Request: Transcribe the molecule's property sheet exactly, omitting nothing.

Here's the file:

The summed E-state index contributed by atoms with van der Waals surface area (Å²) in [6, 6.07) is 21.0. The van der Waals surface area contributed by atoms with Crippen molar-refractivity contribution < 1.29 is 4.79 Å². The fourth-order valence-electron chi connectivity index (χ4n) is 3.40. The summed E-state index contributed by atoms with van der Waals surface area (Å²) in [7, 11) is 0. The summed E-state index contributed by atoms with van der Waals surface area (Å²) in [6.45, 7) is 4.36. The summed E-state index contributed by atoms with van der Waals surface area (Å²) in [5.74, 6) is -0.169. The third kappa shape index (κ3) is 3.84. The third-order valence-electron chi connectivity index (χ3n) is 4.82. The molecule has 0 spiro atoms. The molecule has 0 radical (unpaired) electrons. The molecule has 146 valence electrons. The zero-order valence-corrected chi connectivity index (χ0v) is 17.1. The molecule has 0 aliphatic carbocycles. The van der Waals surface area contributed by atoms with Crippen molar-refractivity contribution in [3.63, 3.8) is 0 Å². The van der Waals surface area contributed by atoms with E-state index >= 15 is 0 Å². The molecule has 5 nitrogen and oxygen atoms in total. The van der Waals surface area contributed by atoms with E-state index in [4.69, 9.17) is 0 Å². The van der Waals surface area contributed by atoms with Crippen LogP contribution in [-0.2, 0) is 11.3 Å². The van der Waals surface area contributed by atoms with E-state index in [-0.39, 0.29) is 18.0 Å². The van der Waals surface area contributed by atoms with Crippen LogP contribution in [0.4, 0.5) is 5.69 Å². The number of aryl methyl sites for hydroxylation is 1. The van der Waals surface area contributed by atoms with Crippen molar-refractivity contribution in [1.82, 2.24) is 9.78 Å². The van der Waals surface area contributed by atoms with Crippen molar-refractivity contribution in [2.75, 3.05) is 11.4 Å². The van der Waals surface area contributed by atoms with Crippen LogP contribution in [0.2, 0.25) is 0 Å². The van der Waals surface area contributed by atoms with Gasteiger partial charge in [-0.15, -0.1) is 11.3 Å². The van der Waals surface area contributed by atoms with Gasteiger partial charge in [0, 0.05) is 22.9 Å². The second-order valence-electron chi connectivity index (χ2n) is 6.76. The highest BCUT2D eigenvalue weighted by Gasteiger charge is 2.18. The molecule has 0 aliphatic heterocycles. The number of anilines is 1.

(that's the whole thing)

The summed E-state index contributed by atoms with van der Waals surface area (Å²) in [6, 6.07) is 21.0. The van der Waals surface area contributed by atoms with Crippen molar-refractivity contribution < 1.29 is 4.79 Å². The fourth-order valence-electron chi connectivity index (χ4n) is 3.40. The summed E-state index contributed by atoms with van der Waals surface area (Å²) in [7, 11) is 0. The summed E-state index contributed by atoms with van der Waals surface area (Å²) in [6.45, 7) is 4.36. The summed E-state index contributed by atoms with van der Waals surface area (Å²) in [5.74, 6) is -0.169. The third kappa shape index (κ3) is 3.84. The third-order valence-electron chi connectivity index (χ3n) is 4.82. The molecule has 0 spiro atoms. The molecule has 0 radical (unpaired) electrons. The molecule has 146 valence electrons. The zero-order valence-corrected chi connectivity index (χ0v) is 17.1. The molecule has 0 aliphatic carbocycles. The van der Waals surface area contributed by atoms with Crippen molar-refractivity contribution in [3.63, 3.8) is 0 Å². The van der Waals surface area contributed by atoms with E-state index >= 15 is 0 Å². The molecule has 5 nitrogen and oxygen atoms in total. The van der Waals surface area contributed by atoms with E-state index in [4.69, 9.17) is 0 Å². The van der Waals surface area contributed by atoms with Crippen LogP contribution in [-0.2, 0) is 11.3 Å². The van der Waals surface area contributed by atoms with E-state index in [-0.39, 0.29) is 18.0 Å². The van der Waals surface area contributed by atoms with Crippen LogP contribution in [0.4, 0.5) is 5.69 Å². The number of aryl methyl sites for hydroxylation is 1. The van der Waals surface area contributed by atoms with Crippen molar-refractivity contribution in [1.82, 2.24) is 9.78 Å². The van der Waals surface area contributed by atoms with Crippen molar-refractivity contribution in [2.75, 3.05) is 11.4 Å². The van der Waals surface area contributed by atoms with Crippen LogP contribution in [0.2, 0.25) is 0 Å². The van der Waals surface area contributed by atoms with Gasteiger partial charge in [-0.15, -0.1) is 11.3 Å². The van der Waals surface area contributed by atoms with Gasteiger partial charge in [0, 0.05) is 22.9 Å². The second-order valence-electron chi connectivity index (χ2n) is 6.76. The highest BCUT2D eigenvalue weighted by Gasteiger charge is 2.18. The molecule has 0 aliphatic heterocycles. The number of anilines is 1.